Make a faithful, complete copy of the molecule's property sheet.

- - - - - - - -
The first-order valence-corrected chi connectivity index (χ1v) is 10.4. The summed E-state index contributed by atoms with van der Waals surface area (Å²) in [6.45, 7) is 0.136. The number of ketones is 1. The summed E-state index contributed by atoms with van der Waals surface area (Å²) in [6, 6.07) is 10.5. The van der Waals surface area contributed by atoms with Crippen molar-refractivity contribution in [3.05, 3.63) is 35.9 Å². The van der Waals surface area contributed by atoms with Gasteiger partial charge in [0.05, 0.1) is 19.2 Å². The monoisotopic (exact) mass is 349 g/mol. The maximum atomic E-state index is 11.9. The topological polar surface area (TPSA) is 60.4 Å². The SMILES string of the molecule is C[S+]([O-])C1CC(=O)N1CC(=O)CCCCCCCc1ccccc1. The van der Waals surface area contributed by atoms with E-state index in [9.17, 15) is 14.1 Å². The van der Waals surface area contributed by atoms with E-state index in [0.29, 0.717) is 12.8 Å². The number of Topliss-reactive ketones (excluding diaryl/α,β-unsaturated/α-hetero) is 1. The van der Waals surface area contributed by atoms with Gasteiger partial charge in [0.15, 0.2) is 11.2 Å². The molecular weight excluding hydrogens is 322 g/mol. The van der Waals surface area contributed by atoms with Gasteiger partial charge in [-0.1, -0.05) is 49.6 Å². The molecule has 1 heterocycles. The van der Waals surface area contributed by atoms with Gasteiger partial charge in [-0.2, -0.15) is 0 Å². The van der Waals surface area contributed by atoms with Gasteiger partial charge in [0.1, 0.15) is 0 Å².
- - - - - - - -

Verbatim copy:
The first-order valence-corrected chi connectivity index (χ1v) is 10.4. The summed E-state index contributed by atoms with van der Waals surface area (Å²) in [6.45, 7) is 0.136. The number of ketones is 1. The summed E-state index contributed by atoms with van der Waals surface area (Å²) in [6, 6.07) is 10.5. The van der Waals surface area contributed by atoms with Crippen molar-refractivity contribution in [3.05, 3.63) is 35.9 Å². The van der Waals surface area contributed by atoms with Gasteiger partial charge in [0.05, 0.1) is 19.2 Å². The monoisotopic (exact) mass is 349 g/mol. The maximum atomic E-state index is 11.9. The topological polar surface area (TPSA) is 60.4 Å². The SMILES string of the molecule is C[S+]([O-])C1CC(=O)N1CC(=O)CCCCCCCc1ccccc1. The van der Waals surface area contributed by atoms with E-state index in [9.17, 15) is 14.1 Å². The van der Waals surface area contributed by atoms with E-state index in [0.29, 0.717) is 12.8 Å². The number of Topliss-reactive ketones (excluding diaryl/α,β-unsaturated/α-hetero) is 1. The van der Waals surface area contributed by atoms with Gasteiger partial charge in [0.15, 0.2) is 11.2 Å². The molecular weight excluding hydrogens is 322 g/mol. The van der Waals surface area contributed by atoms with Gasteiger partial charge in [-0.1, -0.05) is 49.6 Å². The molecule has 1 heterocycles. The van der Waals surface area contributed by atoms with Gasteiger partial charge in [-0.2, -0.15) is 0 Å². The van der Waals surface area contributed by atoms with Gasteiger partial charge in [0.1, 0.15) is 0 Å².